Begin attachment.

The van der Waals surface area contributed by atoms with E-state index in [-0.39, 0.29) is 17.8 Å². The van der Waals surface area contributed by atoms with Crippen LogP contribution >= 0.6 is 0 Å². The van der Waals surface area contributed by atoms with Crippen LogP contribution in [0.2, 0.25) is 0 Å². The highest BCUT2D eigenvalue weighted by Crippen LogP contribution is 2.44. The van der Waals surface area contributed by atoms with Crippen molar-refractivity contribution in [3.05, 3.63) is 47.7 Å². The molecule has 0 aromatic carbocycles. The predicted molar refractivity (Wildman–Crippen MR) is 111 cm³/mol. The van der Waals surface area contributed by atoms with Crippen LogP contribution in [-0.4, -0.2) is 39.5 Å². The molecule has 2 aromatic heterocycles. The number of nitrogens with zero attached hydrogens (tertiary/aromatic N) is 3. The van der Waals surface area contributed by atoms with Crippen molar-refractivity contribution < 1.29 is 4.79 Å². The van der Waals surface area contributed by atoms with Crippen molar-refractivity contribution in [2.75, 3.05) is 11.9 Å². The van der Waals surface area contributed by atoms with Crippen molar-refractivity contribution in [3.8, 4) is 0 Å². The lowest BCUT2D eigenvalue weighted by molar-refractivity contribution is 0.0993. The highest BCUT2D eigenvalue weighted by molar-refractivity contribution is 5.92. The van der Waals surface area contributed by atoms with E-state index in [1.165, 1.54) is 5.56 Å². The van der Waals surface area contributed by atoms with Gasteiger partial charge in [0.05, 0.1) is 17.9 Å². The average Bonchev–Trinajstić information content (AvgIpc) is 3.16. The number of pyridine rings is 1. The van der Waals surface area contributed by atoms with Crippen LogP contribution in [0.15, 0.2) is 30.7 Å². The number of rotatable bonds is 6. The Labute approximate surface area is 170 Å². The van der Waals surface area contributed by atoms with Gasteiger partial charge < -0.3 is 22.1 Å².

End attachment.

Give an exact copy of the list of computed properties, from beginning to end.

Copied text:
The van der Waals surface area contributed by atoms with E-state index in [-0.39, 0.29) is 17.8 Å². The van der Waals surface area contributed by atoms with Crippen LogP contribution >= 0.6 is 0 Å². The van der Waals surface area contributed by atoms with Crippen LogP contribution in [0.2, 0.25) is 0 Å². The highest BCUT2D eigenvalue weighted by Crippen LogP contribution is 2.44. The van der Waals surface area contributed by atoms with Crippen molar-refractivity contribution in [3.05, 3.63) is 47.7 Å². The molecule has 0 aromatic carbocycles. The predicted molar refractivity (Wildman–Crippen MR) is 111 cm³/mol. The van der Waals surface area contributed by atoms with Crippen LogP contribution in [-0.4, -0.2) is 39.5 Å². The molecule has 2 aromatic heterocycles. The number of nitrogens with zero attached hydrogens (tertiary/aromatic N) is 3. The van der Waals surface area contributed by atoms with Crippen molar-refractivity contribution < 1.29 is 4.79 Å². The van der Waals surface area contributed by atoms with Crippen molar-refractivity contribution in [2.75, 3.05) is 11.9 Å². The van der Waals surface area contributed by atoms with Crippen molar-refractivity contribution in [3.8, 4) is 0 Å². The lowest BCUT2D eigenvalue weighted by molar-refractivity contribution is 0.0993. The highest BCUT2D eigenvalue weighted by molar-refractivity contribution is 5.92. The van der Waals surface area contributed by atoms with E-state index in [1.165, 1.54) is 5.56 Å². The van der Waals surface area contributed by atoms with Gasteiger partial charge in [0.05, 0.1) is 17.9 Å². The average Bonchev–Trinajstić information content (AvgIpc) is 3.16. The number of pyridine rings is 1. The van der Waals surface area contributed by atoms with Crippen LogP contribution in [0.15, 0.2) is 30.7 Å². The number of rotatable bonds is 6. The Labute approximate surface area is 170 Å². The van der Waals surface area contributed by atoms with Gasteiger partial charge < -0.3 is 22.1 Å².